As the country moves ahead with industrialisation and urbanisation, there is expected to be significant waste generation. As per the Ministry of Environment, Forest and Climate Change, municipal solid waste generation across India will reach 0.45 million tonnes per day (tpd) by 2031 and 1.19 tpd by 2050. While this calls for better management of waste, it also results in simultaneous problems and opportunities. Disposal of waste can help produce energy when done through waste-to-energy (WtE) technologies such as incineration and biomass gasification. There is significant potential for energy generation from urban and industrial organic waste in India and, according to estimates, the generation capacity could be about 5,690 MWeq.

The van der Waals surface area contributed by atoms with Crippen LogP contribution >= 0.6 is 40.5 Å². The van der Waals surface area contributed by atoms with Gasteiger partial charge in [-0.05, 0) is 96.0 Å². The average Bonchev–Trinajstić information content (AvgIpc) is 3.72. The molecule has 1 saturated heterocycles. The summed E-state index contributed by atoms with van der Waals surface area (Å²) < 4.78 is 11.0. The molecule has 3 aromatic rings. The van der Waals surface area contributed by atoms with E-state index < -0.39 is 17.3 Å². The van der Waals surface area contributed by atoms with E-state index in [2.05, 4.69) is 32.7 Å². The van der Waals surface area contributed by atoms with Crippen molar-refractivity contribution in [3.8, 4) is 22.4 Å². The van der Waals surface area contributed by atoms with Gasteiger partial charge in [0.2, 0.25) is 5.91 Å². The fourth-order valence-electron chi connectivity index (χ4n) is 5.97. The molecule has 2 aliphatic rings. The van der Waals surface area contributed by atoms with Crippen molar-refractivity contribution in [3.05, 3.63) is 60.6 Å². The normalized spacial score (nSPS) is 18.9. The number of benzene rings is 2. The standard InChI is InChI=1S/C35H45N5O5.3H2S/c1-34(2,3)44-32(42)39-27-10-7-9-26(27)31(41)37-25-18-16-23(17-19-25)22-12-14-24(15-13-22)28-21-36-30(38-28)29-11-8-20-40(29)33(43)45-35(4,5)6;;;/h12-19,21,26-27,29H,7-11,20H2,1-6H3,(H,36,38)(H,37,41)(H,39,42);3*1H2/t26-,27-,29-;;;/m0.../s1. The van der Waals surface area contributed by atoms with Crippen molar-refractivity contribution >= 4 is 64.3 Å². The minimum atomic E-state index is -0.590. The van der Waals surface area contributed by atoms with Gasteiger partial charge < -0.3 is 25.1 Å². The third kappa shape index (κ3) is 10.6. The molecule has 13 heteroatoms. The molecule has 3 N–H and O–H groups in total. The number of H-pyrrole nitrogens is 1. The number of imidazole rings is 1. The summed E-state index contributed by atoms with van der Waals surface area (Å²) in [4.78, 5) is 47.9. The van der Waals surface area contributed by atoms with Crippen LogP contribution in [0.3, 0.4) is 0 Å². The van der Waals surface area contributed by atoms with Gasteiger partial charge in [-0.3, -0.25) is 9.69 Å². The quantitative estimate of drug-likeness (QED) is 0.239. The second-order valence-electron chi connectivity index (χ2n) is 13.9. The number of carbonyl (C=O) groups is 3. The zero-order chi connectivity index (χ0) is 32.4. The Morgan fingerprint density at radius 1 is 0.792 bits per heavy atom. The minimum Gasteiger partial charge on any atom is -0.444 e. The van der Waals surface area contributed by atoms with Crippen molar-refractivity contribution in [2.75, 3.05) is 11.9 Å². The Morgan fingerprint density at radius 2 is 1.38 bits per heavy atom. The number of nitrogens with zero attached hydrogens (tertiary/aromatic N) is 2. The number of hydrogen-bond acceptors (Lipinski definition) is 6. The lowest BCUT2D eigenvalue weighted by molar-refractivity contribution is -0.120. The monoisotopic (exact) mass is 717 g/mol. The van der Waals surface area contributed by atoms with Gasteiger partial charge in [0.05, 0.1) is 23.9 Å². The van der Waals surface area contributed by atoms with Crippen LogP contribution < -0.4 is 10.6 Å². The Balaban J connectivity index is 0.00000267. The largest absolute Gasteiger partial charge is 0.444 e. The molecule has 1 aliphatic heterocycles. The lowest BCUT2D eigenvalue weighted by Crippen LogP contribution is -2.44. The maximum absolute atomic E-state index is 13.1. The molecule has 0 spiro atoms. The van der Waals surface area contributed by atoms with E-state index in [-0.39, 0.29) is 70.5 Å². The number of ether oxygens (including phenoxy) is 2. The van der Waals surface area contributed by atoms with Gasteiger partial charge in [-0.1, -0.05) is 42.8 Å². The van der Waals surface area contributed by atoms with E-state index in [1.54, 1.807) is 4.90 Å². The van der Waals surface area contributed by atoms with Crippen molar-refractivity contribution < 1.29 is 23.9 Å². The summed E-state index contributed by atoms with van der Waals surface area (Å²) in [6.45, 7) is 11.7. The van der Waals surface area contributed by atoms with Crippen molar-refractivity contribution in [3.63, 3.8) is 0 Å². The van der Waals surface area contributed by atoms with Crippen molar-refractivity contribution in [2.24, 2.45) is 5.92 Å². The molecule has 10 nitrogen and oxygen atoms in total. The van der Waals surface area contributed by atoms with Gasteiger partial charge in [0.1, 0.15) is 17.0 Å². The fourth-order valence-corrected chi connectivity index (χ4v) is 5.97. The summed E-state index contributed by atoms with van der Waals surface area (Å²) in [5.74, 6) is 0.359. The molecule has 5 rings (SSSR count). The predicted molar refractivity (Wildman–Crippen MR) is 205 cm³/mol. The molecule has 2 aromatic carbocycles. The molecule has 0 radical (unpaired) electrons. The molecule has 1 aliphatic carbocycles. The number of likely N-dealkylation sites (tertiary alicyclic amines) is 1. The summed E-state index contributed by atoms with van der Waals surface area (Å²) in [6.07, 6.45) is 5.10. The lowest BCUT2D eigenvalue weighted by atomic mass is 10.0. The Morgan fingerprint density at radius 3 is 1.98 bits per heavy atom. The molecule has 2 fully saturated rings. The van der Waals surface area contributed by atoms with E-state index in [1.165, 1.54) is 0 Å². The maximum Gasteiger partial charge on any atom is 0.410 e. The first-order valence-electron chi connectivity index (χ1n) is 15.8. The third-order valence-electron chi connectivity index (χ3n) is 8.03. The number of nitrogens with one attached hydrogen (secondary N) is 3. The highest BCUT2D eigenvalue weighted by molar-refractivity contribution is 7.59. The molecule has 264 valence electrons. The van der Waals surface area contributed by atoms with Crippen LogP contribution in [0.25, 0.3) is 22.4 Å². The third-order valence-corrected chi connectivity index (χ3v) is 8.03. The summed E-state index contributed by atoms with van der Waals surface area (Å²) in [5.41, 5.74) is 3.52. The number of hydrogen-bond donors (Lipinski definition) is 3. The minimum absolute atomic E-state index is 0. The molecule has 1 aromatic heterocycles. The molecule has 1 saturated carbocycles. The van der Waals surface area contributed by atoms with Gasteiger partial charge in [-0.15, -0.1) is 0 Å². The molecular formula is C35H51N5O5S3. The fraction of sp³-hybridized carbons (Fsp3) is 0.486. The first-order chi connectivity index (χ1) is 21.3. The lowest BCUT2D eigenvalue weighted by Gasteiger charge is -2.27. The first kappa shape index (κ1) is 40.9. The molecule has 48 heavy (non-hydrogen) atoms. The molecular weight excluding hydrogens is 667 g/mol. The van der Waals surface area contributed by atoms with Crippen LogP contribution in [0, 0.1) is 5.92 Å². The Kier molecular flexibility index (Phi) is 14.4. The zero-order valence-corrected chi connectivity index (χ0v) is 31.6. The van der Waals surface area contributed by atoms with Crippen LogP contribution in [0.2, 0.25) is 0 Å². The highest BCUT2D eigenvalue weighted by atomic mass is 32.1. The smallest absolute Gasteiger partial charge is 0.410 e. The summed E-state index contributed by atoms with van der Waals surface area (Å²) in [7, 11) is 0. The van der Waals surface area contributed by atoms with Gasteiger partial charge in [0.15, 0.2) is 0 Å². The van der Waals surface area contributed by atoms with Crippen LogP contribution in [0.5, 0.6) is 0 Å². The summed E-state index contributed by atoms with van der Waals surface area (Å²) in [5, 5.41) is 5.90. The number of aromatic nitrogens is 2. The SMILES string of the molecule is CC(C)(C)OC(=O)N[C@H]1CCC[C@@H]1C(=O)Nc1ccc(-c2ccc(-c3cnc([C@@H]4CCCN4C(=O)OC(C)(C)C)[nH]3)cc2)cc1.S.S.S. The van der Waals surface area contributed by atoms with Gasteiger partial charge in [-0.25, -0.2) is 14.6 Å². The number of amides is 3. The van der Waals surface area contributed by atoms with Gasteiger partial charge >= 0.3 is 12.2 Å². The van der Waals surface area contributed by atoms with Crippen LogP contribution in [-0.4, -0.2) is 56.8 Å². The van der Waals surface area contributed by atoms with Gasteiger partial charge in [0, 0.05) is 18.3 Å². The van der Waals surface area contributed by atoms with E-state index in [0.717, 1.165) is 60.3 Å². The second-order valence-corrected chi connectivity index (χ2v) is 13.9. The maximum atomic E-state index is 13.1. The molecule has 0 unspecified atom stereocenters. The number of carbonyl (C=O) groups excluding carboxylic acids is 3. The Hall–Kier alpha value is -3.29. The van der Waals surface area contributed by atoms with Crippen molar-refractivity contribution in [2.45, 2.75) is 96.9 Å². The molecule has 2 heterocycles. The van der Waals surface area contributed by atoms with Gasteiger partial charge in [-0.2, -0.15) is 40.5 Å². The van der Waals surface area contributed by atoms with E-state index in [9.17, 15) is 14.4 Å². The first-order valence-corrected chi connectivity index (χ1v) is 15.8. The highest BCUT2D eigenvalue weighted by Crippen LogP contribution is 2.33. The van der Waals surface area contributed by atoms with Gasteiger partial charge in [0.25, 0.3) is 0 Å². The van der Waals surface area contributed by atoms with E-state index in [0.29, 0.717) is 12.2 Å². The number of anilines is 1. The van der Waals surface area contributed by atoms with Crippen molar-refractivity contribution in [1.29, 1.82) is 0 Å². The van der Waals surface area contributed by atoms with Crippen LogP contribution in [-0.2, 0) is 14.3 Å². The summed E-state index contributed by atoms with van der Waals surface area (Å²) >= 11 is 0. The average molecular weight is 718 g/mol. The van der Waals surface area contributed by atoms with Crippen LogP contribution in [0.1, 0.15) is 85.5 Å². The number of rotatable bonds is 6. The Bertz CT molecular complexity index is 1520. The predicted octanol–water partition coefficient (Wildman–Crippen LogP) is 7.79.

There are currently 216 WtE plants with an aggregate capacity of 370.45 MWeq in the country. These include plants that generate power, biogas or bio-CNG. While some projects are based on municipal solid waste (MSW), others recover energy from agricultural, urban and industrial waste. The technologies for recovery of biogas or power from such waste are well established and with sustained supply of feedstock and proper O&M, these plants can run efficiently. Andhra Pradesh has the highest cumulative installed capacity for converting waste to energy, which stands at 51.4 MWeq, followed by Uttar Pradesh (50.2 MWeq) and Telangana (49.9 MWeq). However, Tamil Nadu, with 35 plants, has the highest number of plants for a single state.